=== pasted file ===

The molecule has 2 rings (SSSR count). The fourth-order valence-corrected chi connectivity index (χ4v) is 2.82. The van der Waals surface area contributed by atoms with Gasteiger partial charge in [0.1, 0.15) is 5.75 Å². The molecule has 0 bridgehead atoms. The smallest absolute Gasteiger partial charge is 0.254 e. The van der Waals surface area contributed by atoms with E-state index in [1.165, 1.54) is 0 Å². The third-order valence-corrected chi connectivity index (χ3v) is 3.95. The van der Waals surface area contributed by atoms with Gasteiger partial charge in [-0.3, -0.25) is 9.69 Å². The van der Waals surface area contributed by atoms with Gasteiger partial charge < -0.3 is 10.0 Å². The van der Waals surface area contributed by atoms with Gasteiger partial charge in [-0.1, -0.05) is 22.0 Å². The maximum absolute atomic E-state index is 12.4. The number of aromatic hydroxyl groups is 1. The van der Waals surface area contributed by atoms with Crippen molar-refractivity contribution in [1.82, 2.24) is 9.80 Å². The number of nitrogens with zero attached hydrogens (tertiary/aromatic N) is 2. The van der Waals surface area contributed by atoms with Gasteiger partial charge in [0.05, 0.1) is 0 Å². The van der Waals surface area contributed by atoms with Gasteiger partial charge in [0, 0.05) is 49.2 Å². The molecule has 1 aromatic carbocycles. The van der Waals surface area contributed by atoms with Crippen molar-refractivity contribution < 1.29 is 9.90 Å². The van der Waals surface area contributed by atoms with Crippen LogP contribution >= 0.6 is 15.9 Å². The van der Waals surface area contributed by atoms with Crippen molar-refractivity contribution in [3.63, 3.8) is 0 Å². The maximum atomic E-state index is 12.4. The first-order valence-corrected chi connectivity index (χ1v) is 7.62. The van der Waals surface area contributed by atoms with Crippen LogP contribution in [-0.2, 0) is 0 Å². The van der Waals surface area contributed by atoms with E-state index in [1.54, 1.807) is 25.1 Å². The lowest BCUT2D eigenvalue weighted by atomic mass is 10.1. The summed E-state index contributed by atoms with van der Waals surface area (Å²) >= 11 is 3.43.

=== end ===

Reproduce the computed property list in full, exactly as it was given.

The molecule has 2 rings (SSSR count). The fourth-order valence-corrected chi connectivity index (χ4v) is 2.82. The van der Waals surface area contributed by atoms with Gasteiger partial charge in [0.1, 0.15) is 5.75 Å². The molecule has 0 bridgehead atoms. The smallest absolute Gasteiger partial charge is 0.254 e. The van der Waals surface area contributed by atoms with E-state index in [1.165, 1.54) is 0 Å². The third-order valence-corrected chi connectivity index (χ3v) is 3.95. The van der Waals surface area contributed by atoms with Gasteiger partial charge in [-0.3, -0.25) is 9.69 Å². The van der Waals surface area contributed by atoms with Gasteiger partial charge < -0.3 is 10.0 Å². The van der Waals surface area contributed by atoms with Gasteiger partial charge in [-0.1, -0.05) is 22.0 Å². The maximum absolute atomic E-state index is 12.4. The number of aromatic hydroxyl groups is 1. The van der Waals surface area contributed by atoms with Crippen molar-refractivity contribution in [1.82, 2.24) is 9.80 Å². The number of nitrogens with zero attached hydrogens (tertiary/aromatic N) is 2. The van der Waals surface area contributed by atoms with Gasteiger partial charge in [0.05, 0.1) is 0 Å². The van der Waals surface area contributed by atoms with Gasteiger partial charge in [0, 0.05) is 49.2 Å². The molecule has 1 aromatic carbocycles. The van der Waals surface area contributed by atoms with Crippen molar-refractivity contribution < 1.29 is 9.90 Å². The van der Waals surface area contributed by atoms with Crippen LogP contribution >= 0.6 is 15.9 Å². The van der Waals surface area contributed by atoms with Crippen molar-refractivity contribution in [3.63, 3.8) is 0 Å². The maximum atomic E-state index is 12.4. The first-order valence-corrected chi connectivity index (χ1v) is 7.62. The van der Waals surface area contributed by atoms with Crippen LogP contribution in [-0.2, 0) is 0 Å². The van der Waals surface area contributed by atoms with E-state index in [1.54, 1.807) is 25.1 Å². The lowest BCUT2D eigenvalue weighted by atomic mass is 10.1. The summed E-state index contributed by atoms with van der Waals surface area (Å²) >= 11 is 3.43.